Newspaper article The Christian Science Monitor

A Foreigner Carrying in the Crook of His Arm a Tiny Bomb

Newspaper article The Christian Science Monitor

A Foreigner Carrying in the Crook of His Arm a Tiny Bomb

Article excerpt

Has post-9/11 fear created a not-so-brave new world of bullies and fools?

If Rip Van Winkle were to read A Foreigner Carrying in the Crook of

His Arm a Tiny Bomb upon waking, he would most likely shake his head

and dismiss it as farce.

Alas, you'll only find this title in the "non-fiction" section

of bookstores and libraries; it's published by an esteemed academic

press and written by a respected professor of English at an elite

American college. Indeed, "truth is stranger than fiction," and

"you just can't make this stuff up." (Although, coincidentally,

journalist/novelist/poet/professor Amitava Kumar also had a novel -

"Nobody Does the Right Thing" - published on the same day as

"Foreigner.")

Novel aside, "Foreigner" is part contemporary history, part

investigative journalism, part political treatise, part memoir -

and an absolute must-read. My greatest fear is that the readers who

most need to read this book will not.

Kumar is an excellent storyteller. He's also immensely convincing.

Drawing on his vast, voracious knowledge of literature, film,

television, and breaking headlines, Kumar makes a case that post- 9/11

fear has created a not-so-brave new world of bullies and fools.

Moving fluidly between his adopted US home and his birthplace of

India - another country altered by concerns over terrorism -

Kumar carefully exposes what he sees as the senseless abuse of power

justified by the "war on terror": "[M]uch of my reportage here

is in the service of presenting the anti-terrorism state as the

biggest bungler," Kumar writes in his acknowledgements as he thanks

"the non-experts," "the losers," and "the small people."

Kumar first focuses on two ineffectual men, each of whom he

classifies as an "accidental terrorist." He demonstrates in rich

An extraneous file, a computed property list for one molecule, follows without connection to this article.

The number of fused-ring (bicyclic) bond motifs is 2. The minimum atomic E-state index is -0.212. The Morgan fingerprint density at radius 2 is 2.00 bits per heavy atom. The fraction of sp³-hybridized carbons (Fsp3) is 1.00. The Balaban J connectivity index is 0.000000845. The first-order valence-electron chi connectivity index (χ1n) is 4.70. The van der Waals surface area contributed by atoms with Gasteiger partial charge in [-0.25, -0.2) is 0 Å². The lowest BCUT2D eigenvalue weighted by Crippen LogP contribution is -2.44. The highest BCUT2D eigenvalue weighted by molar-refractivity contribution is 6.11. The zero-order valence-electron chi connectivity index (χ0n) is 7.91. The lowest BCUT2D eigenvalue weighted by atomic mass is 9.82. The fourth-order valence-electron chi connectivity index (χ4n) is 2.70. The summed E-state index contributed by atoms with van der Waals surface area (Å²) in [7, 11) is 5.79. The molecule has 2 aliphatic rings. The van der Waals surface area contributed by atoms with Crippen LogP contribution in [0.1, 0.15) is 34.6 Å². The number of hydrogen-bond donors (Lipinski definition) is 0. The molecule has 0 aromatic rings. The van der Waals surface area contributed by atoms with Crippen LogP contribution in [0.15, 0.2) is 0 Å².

detail the ways in which both men were victims of legal entrapment,

more guilty of stupidity than actual terrorism, manipulated into

crime by others who were mostly concerned with saving themselves in

the eyes of an already nervous US government.

The first "accidental terrorist" is Hemant Lakhani, a

nearly-70-year-old failed businessman with delusions of grandeur, who

was convicted of trying to sell a missile to a would-be terrorist.

The missile was a dud, shipped to a New Jersey hotel room by the FBI,

and brokered by a "terrorist" who proved to be FBI informant

Habib Rehman. Rehman - also a failed businessman - had

considerable debts, a self-confessed track record as a liar, and a

history of tax evasion. His handsome salary was funded by US

taxpayers.

The second terrorist manque is Shawahar Matin Siraj, a 24-year- old

Pakistani American, convicted of conspiring to bomb a NYC subway

station. Kumar wryly questions the validity of "prosecut[ing] an

individual as a bomber when there is no bomb on the scene." The

lead witness against the unsophisticated Siraj - who is caught on

tape insisting on "No killing" and wants to "ask [his]

mother's permission" - was Osama Eldawoody, an Egyptian-born

nuclear engineer. …

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